Education & Socioeconomic Impact
Equally problematic is the fact that education differentials, which are among the best predictors of long-term socioeconomic success, are substantial between non-Hispanic White and other racial/ethnic groups. National data from the U.S. Department of Labor for 2013 show that the median weekly earnings for a person with a grade school level of education was $457, but $1,189 per week for workers with a bachelor’s degree or higher level of education. In 2010, only 11.6 percent of Hispanics and 19.7 percent of non-Hispanic Blacks 25 years of age or older in Texas had a bachelor’s or higher level of education compared to 34.1 percent of non-Hispanic Whites, while 40.4 percent of Hispanics and 14 percent of non-Hispanic Blacks had less than a high school education compared to eight percent of non-Hispanic Whites. This indicates that if we do not change the socioeconomic characteristics that currently characterize Texas (and the nation’s) fast growing minority populations, we are likely to change not only our demographic but our socioeconomic future as well.
In fact, recent analyses completed by us (and our coauthors) and reported in Changing Texas: Implications of Addressing or Ignoring the Texas Challenge (Texas A&M University Press, 2014), suggest just how important closing the educational and socioeconomic gaps between minority and majority populations are for the socioeconomic future of the State. For example, such analyses suggests that without closure, the median household income of Texas would decline from $66,333 per household in 2010 to $58,574 in 2050 (in 2010 constant dollars) but if there was closure among socioeconomic differentials for minorities to projected non-Hispanic White levels, the state level median household income for 2050 would be $131,916. Similarly, mean consumer expenditure levels that were $49,165 in 2010 could decrease to $45,081 by 2050 without closure but increase to $89,332 with complete closure to non-Hispanic White levels. The percent of persons in poverty was 17.8 percent in 2010 but could be 20.9 percent in 2050 without closure but 11.9 percent with complete closure. Improved socioeconomic resources for minority population are important both for these populations and for the state as a whole.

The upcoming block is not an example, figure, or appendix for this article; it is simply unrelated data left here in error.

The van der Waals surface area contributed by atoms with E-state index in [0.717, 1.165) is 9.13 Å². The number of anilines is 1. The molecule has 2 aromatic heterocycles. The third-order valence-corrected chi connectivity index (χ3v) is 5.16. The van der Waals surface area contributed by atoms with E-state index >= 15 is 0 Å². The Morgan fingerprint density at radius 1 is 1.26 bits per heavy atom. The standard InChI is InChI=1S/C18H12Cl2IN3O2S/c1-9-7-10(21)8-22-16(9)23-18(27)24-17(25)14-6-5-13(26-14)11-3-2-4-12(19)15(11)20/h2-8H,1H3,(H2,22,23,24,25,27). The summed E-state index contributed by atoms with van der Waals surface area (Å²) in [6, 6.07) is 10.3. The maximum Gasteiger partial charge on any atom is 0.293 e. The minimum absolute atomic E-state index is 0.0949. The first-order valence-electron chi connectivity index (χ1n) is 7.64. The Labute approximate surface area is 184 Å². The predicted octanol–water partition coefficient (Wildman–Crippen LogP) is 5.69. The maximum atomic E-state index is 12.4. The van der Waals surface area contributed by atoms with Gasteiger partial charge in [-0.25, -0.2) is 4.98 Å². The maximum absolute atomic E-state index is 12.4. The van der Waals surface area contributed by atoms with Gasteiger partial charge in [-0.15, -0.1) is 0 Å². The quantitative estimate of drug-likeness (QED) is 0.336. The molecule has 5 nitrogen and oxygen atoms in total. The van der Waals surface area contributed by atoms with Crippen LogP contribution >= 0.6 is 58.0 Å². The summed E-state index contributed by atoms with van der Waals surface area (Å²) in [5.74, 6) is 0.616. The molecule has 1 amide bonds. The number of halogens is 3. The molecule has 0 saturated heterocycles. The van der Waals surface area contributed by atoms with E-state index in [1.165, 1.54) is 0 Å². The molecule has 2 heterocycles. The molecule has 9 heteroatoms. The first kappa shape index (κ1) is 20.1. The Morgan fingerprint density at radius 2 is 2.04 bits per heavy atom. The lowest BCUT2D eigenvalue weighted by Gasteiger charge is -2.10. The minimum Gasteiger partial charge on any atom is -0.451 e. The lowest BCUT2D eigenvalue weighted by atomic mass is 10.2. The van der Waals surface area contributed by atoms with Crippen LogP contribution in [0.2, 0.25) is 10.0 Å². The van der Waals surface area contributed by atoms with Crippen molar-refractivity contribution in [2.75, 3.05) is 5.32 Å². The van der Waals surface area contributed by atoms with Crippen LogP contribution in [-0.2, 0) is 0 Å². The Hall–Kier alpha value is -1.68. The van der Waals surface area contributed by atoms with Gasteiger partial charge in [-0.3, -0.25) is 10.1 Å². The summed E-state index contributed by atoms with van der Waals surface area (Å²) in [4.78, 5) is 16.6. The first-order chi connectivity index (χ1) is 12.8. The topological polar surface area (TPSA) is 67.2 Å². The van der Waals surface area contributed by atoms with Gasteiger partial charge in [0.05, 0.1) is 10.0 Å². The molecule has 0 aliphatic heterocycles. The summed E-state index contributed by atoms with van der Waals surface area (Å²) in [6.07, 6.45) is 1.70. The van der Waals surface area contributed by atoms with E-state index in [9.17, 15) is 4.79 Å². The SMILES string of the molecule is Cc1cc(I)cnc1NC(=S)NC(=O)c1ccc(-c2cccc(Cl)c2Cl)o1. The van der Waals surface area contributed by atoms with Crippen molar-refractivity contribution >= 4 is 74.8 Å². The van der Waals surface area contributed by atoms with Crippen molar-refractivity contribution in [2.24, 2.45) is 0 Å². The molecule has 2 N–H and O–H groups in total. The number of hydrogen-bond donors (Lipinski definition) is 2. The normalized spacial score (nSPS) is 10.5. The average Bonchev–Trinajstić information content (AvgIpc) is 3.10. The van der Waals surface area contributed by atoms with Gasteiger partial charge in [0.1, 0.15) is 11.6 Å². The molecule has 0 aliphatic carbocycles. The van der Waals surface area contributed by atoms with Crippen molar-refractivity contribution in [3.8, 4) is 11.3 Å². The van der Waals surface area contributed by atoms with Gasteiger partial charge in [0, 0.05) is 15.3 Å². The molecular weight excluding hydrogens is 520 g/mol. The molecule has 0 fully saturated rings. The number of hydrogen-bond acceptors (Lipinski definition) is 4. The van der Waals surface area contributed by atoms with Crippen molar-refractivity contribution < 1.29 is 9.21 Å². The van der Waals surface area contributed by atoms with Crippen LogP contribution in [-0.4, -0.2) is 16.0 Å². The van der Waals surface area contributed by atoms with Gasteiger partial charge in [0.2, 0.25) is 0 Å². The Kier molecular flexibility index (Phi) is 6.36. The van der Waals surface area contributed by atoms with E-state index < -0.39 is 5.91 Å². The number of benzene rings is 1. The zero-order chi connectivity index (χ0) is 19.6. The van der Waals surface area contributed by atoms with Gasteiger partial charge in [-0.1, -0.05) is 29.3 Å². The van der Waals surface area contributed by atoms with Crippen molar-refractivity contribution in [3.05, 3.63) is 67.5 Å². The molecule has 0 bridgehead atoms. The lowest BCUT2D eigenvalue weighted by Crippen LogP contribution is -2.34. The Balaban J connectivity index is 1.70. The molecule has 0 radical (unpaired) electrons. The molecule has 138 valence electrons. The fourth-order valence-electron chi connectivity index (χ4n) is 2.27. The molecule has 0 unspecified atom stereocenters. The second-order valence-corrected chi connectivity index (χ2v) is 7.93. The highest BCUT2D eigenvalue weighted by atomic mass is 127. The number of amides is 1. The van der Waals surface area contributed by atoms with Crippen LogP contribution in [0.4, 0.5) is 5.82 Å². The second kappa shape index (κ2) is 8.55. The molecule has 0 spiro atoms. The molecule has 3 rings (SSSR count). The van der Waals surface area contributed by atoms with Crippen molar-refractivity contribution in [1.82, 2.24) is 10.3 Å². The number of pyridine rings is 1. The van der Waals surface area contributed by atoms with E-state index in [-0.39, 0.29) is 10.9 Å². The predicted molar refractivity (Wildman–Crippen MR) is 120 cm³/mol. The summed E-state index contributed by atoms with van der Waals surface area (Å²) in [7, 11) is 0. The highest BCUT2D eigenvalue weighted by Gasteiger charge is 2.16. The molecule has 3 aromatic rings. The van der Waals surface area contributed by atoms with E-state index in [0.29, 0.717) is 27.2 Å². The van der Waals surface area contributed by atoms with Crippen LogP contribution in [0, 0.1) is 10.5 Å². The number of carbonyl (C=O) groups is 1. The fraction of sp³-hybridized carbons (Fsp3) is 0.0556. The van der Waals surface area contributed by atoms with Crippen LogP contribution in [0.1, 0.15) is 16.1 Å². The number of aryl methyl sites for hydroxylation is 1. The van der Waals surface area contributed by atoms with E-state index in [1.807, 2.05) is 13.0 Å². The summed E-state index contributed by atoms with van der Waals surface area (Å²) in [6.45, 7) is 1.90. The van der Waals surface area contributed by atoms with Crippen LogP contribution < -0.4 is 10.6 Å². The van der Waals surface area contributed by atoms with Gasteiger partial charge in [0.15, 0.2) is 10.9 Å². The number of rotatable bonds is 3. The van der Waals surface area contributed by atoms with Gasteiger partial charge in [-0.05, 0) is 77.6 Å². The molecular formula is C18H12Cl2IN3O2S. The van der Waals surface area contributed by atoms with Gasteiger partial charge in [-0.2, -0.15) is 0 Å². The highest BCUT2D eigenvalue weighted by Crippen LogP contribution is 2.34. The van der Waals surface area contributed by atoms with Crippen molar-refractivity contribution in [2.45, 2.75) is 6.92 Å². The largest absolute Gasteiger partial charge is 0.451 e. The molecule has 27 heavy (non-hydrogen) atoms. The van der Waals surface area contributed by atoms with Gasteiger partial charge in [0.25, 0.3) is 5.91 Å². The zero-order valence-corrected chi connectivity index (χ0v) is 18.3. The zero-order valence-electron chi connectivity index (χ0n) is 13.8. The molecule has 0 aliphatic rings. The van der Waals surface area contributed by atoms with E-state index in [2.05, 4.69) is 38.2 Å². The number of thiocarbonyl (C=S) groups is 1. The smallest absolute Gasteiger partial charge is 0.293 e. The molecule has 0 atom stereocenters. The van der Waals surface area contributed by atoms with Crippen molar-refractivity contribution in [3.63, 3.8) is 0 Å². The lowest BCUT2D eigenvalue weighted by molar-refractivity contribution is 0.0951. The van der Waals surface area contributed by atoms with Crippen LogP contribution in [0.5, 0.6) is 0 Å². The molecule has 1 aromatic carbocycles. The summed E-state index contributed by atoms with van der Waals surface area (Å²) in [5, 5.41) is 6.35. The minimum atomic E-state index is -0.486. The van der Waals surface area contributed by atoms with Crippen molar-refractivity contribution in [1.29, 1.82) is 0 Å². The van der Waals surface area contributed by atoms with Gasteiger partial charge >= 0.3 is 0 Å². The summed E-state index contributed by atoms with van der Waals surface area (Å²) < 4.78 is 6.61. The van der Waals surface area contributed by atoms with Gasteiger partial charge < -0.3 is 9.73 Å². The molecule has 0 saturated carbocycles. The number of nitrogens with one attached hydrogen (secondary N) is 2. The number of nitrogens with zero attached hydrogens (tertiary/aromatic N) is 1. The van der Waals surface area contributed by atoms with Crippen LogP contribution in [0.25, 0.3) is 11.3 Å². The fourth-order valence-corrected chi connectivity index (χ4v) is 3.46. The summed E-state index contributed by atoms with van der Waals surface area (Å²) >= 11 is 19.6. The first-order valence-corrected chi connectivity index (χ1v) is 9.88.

In sum, it is clear that Texas population is growing, and that such growth is primarily among minority population groups with lower levels of educational attainment and socioeconomic resources. Texas future will be increasingly tied to its minority populations, and if Texas cannot change the current relationships between minority status and socioeconomic resources in its population through increased education and other factors, Texas will be poorer and less competitive in the future than it is today. If this challenge is met and such differentials are decreased, Texas population will be wealthier and Texas will be more competitive in the future than it is today.
Steve H. Murdock is Director and Michael E. Cline is Associate Director of the Hobby Center for the Study of Texas at Rice University.